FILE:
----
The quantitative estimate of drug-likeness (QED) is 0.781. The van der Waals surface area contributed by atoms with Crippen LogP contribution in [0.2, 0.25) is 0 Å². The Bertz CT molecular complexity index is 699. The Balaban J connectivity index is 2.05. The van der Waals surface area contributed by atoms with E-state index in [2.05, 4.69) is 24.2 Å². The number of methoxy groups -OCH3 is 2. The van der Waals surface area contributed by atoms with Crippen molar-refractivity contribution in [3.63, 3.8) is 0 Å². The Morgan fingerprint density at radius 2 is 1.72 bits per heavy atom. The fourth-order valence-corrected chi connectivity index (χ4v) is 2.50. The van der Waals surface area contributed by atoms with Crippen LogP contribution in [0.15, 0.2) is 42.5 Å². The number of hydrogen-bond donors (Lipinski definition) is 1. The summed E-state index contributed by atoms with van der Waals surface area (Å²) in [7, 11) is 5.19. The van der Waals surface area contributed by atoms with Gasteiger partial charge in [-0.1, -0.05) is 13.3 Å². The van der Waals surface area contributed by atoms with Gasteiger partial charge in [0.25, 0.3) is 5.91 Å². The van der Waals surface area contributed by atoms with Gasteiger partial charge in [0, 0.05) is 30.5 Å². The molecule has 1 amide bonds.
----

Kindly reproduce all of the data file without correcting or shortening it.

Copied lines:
The quantitative estimate of drug-likeness (QED) is 0.781. The van der Waals surface area contributed by atoms with Crippen LogP contribution in [0.2, 0.25) is 0 Å². The Bertz CT molecular complexity index is 699. The Balaban J connectivity index is 2.05. The van der Waals surface area contributed by atoms with E-state index in [2.05, 4.69) is 24.2 Å². The number of methoxy groups -OCH3 is 2. The van der Waals surface area contributed by atoms with Crippen molar-refractivity contribution in [3.63, 3.8) is 0 Å². The Morgan fingerprint density at radius 2 is 1.72 bits per heavy atom. The fourth-order valence-corrected chi connectivity index (χ4v) is 2.50. The van der Waals surface area contributed by atoms with Crippen LogP contribution in [0.15, 0.2) is 42.5 Å². The number of hydrogen-bond donors (Lipinski definition) is 1. The summed E-state index contributed by atoms with van der Waals surface area (Å²) in [7, 11) is 5.19. The van der Waals surface area contributed by atoms with Gasteiger partial charge in [-0.1, -0.05) is 13.3 Å². The van der Waals surface area contributed by atoms with Gasteiger partial charge in [0.25, 0.3) is 5.91 Å². The van der Waals surface area contributed by atoms with Gasteiger partial charge in [0, 0.05) is 30.5 Å². The molecule has 1 amide bonds.